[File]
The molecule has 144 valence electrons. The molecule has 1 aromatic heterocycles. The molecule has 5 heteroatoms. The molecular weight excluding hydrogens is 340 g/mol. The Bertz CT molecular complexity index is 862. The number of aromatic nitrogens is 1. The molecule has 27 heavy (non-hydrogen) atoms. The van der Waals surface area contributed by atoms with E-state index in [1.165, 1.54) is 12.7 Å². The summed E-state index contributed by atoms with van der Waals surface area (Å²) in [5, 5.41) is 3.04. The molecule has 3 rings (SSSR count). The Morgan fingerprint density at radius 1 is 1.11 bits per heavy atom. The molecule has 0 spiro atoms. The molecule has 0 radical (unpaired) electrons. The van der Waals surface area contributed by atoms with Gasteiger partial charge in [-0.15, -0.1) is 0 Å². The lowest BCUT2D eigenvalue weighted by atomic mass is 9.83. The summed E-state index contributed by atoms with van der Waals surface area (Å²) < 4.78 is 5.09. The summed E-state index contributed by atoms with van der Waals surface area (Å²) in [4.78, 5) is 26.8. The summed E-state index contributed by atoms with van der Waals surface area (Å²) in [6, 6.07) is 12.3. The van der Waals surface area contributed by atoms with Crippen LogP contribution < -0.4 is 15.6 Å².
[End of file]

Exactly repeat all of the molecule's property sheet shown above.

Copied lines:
The molecule has 144 valence electrons. The molecule has 1 aromatic heterocycles. The molecule has 5 heteroatoms. The molecular weight excluding hydrogens is 340 g/mol. The Bertz CT molecular complexity index is 862. The number of aromatic nitrogens is 1. The molecule has 27 heavy (non-hydrogen) atoms. The van der Waals surface area contributed by atoms with E-state index in [1.165, 1.54) is 12.7 Å². The summed E-state index contributed by atoms with van der Waals surface area (Å²) in [5, 5.41) is 3.04. The molecule has 3 rings (SSSR count). The Morgan fingerprint density at radius 1 is 1.11 bits per heavy atom. The molecule has 0 spiro atoms. The molecule has 0 radical (unpaired) electrons. The van der Waals surface area contributed by atoms with Gasteiger partial charge in [-0.15, -0.1) is 0 Å². The lowest BCUT2D eigenvalue weighted by atomic mass is 9.83. The summed E-state index contributed by atoms with van der Waals surface area (Å²) < 4.78 is 5.09. The summed E-state index contributed by atoms with van der Waals surface area (Å²) in [4.78, 5) is 26.8. The summed E-state index contributed by atoms with van der Waals surface area (Å²) in [6, 6.07) is 12.3. The van der Waals surface area contributed by atoms with Crippen LogP contribution < -0.4 is 15.6 Å².